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Eight parts, 305 articles: Nepal’s latest constitution in a nutshell

Nepal’s seventh constitution in 67 years was promulgated in Kathmandu on Sunday. Apart from the seven provisions to which New Delhi has objected — the source of violent Madhesi protests along the border with India — what else does it contain?

Written by Yubaraj Ghimire |
Updated: September 24, 2015 2:34:53 am
nepal, nepal constitution, nepal news, nepal new constitution, india nepal, india nepal ties, world news, india news, asia news, nepal constitution news President Ram Baran Yadav promulgates the constitution on Sunday. (Source: AP)

The preamble envisages establishment of sustainable peace, good governance, development and prosperity in a federal democratic republic. However, under Article 274, nothing except the sovereignty, territorial integrity and independence of Nepal — with the Nepalese people as the source of that independence — is unalterable or unamendable. A future Parliament may, by a two-thirds majority, change in part or whole, the federal, secular character of the republic.

Sovereignty and state authority; the Nation

The sovereignty and authority of the state are vested in the Nepali people. Having multi-ethnic, multi-lingual, multi-religious, multi-cultural characteristics, with common aspirations of people living in diverse geographical regions, and committed to and united by a bond of allegiance to national independence, integrity, national interest and prosperity of Nepal, all the Nepali people collectively constitute the nation.

WATCH VIDEO: Nepal’s New Constitution Most Progressive But An Open Document : Nepal’s Ambassador To India

The state of Nepal

Nepal is an independent, indivisible, sovereign, secular, inclusive, democratic, socialism-oriented, federal, republican state. The constitution clarifies that ‘secularism’ in this context means the preservation of dharma sanskriti (religion and culture) that has been in existence for generations (sanatan), as well as the freedom of religion and culture. The explanation of secularism was introduced in the wake of mass movements against the provision of secularism, and in favour of Nepal continuing to be a Hindu state.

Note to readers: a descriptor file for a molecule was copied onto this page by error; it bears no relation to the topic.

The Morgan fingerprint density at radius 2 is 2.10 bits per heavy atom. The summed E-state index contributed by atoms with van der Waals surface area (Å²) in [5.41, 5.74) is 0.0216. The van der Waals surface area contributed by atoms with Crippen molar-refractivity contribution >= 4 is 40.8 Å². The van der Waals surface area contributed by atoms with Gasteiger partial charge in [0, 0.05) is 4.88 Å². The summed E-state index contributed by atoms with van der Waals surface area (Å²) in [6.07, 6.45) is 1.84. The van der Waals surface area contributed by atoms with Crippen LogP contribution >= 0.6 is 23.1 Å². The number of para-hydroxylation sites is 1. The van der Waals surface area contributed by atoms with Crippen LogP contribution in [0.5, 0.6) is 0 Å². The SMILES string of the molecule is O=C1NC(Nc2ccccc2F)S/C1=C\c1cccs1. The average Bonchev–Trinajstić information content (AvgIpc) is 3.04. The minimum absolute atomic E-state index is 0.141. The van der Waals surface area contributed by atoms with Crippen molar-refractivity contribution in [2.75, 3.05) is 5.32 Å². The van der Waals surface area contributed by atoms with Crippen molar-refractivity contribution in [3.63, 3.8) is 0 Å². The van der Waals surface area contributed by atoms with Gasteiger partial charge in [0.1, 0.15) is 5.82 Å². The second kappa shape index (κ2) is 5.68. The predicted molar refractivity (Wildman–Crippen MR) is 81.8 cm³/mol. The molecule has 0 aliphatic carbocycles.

This has been contentious; many in the plains complain they have been denied the right to be citizens. Between 2006 and 2008, some 3 million were granted citizenship, but there were allegations of irregularities.

Under the constitution, no Nepali resident can be denied the right to acquire citizenship, and there shall be a provision for a single federal citizenship with the name of the province to which the citizen belongs.

Almost all top constitutional posts, including that of head of state, are reserved for citizens by descent — one of the provisions that India has objected to as being discriminatory to the many Madhesis who have acquired citizenship by birth or naturalisation.

Right to religious freedom

According to the constitution, each person is free to profess, practise, and preserve his/her religion according to his/her faith, and distance himself/herself from any other religion. However, no person shall act or make others act against public health, decency and morality, or behave or act or make others act to disturb public law and order, or convert a person of one religion to another religion, or disturb the religion of others. The EU and Scandinavian countries had lobbied hard for a right to convert, but the proposal was dropped following widespread protests.

International treaties

Past treaties shall be reviewed, and new ones signed, on the basis of equality and mutual interest. The ratification of any treaty that has a bearing on Nepal’s peaceful and friendly relations with other countries, security and strategic interests, its boundaries and natural resources, shall need a two-thirds majority in Parliament.

The federal executive

Executive powers shall vest in the cabinet. The President shall appoint as its head the leader of the largest party commanding a majority in the House of Representatives.

The federal legislature

It will be bicameral, with a House of Representatives — 165 members of which will be elected by the first past the post system, and 110 by the system of proportional representation — a third of whose members shall be women, and a National assembly of 59 members. Either the chair or deputy chair of these Houses shall have to be women.

The judiciary

The three-tier judiciary will have high courts and district courts below the supreme court. The SC Chief Justice will serve until the age of 65, or for six years, whichever is earlier.

National Security Council

A seven-member council will be headed by the prime minister. The chief of the army will be a member. The decision to include the COAS was taken very late.

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